In the case of Sars-CoV-2, the cause of Covid-19, RNA vaccines contain the genetic code for the characteristic spike protein of the virus.

In just 10 months, a vaccine developed by Pfizer and BioNTech has been approved by Britain for emergency use to prevent Covid-19. Another by Moderna is being evaluated for emergency use authorisation by several regulators, including the United States Food and Drug Administration.

This 10-month timeline for vaccines to get from concept to licensing is ground-breaking; most take more than 10 years to reach this stage.

Both these vaccines deliver the spike gene of Sars-CoV-2, the cause of Covid-19, in the form of RNA or ribonucleic acid.

This allows the body to recognise and fight the virus should it try to infect the person.

There are several other RNA vaccines in the pipeline, including the one our team at Duke-NUS Medical School is working on in partnership with Arcturus Therapeutics. Here is the science behind such vaccines:


In the case of Sars-CoV-2, RNA vaccines contain the genetic code for the characteristic spike protein of the virus.

When they are injected into our bodies, our cells read the code, and produce and present the spike protein to our immune system. Our immune system then reacts and develops memory immune cells to respond specifically to the Sars-CoV-2 spike protein.

Upon Sars-CoV-2 infection, the memory immune cells will be quickly activated to shut down infection and prevent us from getting Covid-19.

Such vaccines contain only the spike gene of the virus, but lack the other Sars-CoV-2 genes required to generate new viruses, so vaccination will not cause the virus to spread in the body or make a person infectious.

The vaccines, however, will very likely remain effective against the many mutations of the virus because the immune system is able to recognise and target many different parts of the spike protein.

Although RNA vaccines have not been licensed for use in humans previously, they have been tested in clinical trials with excellent safety profiles so far.

Many commonly used vaccines also contain RNA. Live viral vaccines, such as the yellow fever vaccine – arguably the best vaccine in the world today, along with measles, mumps and rubella vaccines – all contain viral RNA. Despite that, these vaccines are among the safest and most effective in the world.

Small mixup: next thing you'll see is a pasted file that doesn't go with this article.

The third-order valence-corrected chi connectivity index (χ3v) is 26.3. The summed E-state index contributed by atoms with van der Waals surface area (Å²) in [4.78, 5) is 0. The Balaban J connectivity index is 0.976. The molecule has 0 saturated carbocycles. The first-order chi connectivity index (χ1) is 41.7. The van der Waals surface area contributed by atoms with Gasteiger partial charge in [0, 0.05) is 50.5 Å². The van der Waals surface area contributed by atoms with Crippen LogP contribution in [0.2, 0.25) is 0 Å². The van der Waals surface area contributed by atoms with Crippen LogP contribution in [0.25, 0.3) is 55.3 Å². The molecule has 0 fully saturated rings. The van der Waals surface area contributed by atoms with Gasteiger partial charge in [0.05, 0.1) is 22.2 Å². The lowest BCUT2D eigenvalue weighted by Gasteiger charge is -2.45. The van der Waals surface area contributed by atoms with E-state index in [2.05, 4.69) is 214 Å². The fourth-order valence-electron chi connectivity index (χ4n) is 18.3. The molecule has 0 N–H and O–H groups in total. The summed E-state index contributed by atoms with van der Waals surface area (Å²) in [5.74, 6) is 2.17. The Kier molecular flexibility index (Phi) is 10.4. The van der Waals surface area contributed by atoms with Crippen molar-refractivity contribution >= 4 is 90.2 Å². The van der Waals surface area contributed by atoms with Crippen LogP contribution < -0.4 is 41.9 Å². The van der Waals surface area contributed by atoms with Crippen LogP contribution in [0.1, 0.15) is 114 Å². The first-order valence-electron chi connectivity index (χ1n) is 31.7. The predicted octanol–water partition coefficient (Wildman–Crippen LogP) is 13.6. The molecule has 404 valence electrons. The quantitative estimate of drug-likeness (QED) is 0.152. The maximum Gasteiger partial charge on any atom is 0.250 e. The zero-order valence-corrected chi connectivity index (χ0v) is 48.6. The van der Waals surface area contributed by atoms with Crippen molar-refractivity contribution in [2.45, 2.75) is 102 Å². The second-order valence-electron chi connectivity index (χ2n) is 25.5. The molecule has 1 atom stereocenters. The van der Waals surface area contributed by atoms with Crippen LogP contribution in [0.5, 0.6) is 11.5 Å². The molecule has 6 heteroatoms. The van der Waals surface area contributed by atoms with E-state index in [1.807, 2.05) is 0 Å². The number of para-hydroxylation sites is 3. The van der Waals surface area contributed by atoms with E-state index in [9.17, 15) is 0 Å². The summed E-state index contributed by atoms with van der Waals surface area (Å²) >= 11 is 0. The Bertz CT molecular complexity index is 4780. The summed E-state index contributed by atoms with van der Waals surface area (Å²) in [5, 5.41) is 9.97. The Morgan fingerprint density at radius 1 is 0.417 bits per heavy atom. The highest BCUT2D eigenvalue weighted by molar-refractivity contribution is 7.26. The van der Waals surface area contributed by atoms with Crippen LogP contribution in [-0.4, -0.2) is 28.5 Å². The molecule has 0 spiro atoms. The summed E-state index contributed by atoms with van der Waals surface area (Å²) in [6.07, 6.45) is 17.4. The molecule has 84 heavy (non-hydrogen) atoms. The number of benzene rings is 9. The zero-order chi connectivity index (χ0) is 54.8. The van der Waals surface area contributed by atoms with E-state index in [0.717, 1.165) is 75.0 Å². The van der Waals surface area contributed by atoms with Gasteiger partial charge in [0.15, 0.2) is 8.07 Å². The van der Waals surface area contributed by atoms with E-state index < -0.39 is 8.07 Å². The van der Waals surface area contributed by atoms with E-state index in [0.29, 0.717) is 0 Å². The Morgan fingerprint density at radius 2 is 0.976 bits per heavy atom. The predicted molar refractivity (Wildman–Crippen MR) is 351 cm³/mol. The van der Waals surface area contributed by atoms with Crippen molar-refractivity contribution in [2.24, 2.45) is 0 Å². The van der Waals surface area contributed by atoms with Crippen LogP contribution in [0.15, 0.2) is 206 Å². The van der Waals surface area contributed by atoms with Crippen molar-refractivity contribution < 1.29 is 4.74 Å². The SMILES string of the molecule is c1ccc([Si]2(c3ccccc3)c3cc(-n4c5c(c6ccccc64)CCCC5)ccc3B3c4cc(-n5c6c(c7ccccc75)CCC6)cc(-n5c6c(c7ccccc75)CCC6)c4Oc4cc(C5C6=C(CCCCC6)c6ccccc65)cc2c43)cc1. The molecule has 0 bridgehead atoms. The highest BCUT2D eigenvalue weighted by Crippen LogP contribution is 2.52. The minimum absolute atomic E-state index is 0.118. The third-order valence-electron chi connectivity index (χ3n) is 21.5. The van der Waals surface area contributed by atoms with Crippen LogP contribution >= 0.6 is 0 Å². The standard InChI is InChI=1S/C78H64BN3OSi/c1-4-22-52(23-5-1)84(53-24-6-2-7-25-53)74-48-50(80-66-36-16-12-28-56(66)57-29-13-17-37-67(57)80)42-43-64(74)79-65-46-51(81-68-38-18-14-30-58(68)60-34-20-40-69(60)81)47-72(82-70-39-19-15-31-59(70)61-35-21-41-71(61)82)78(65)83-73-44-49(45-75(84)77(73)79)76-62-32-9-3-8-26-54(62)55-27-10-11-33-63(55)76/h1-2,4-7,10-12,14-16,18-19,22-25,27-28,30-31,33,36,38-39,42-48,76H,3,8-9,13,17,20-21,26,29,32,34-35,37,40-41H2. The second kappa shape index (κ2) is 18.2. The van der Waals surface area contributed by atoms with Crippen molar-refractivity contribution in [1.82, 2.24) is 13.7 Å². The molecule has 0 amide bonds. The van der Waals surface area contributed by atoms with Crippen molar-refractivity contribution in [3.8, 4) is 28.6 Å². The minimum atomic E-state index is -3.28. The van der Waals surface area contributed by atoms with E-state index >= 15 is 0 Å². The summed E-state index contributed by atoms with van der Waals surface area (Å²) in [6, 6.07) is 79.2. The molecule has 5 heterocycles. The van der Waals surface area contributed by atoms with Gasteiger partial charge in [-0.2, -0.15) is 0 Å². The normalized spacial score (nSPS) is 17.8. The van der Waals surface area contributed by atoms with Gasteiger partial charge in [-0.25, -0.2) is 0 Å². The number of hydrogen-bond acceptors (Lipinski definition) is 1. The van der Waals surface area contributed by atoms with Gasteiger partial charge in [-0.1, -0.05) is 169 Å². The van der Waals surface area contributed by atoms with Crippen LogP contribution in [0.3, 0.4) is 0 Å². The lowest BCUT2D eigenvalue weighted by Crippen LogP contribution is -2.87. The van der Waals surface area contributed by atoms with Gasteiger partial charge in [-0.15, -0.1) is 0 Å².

Some who took part in Covid-19 vaccine clinical trials have experienced pain from the injection. Some also experienced transient redness and mild swelling at the injection site.

Systemic side effects, such as headache and low-grade fever, are also common following vaccinations. This is mostly caused by our immune response. Our immune cells talk to one another by secreting chemicals. These naturally produced chemicals, besides shaping the immune response, do also have unintended effects.

A common one that we all encounter when our immune system responds to a viral infection is the metallic taste in our mouths. However, all these side effects are mild.

It is important to note that these side effects have come from phase one trials, which test a range of doses to find the highest vaccine dose that can be given to maximise immune response while keeping side effects tolerable.

In contrast, a phase three trial would test only a fixed dose that balances the benefit of immunisation with minimising side effects.


We do not know how long immunity will last following vaccination. It is possible that it could wane with time and we may need booster shots.

The public health authorities carry out surveillance to detect Covid-19 among vaccinated individuals should this happen.

Such surveillance would guide decision making on whether and when booster doses should be given to sustain immunity.

The journey to developing a Covid-19 vaccine has been truly remarkable. It now adds a vital piece to our ability to push back Covid-19 and bring the pandemic under control. However, vaccines do not save lives. Vaccination does.

Originally published at Straits Times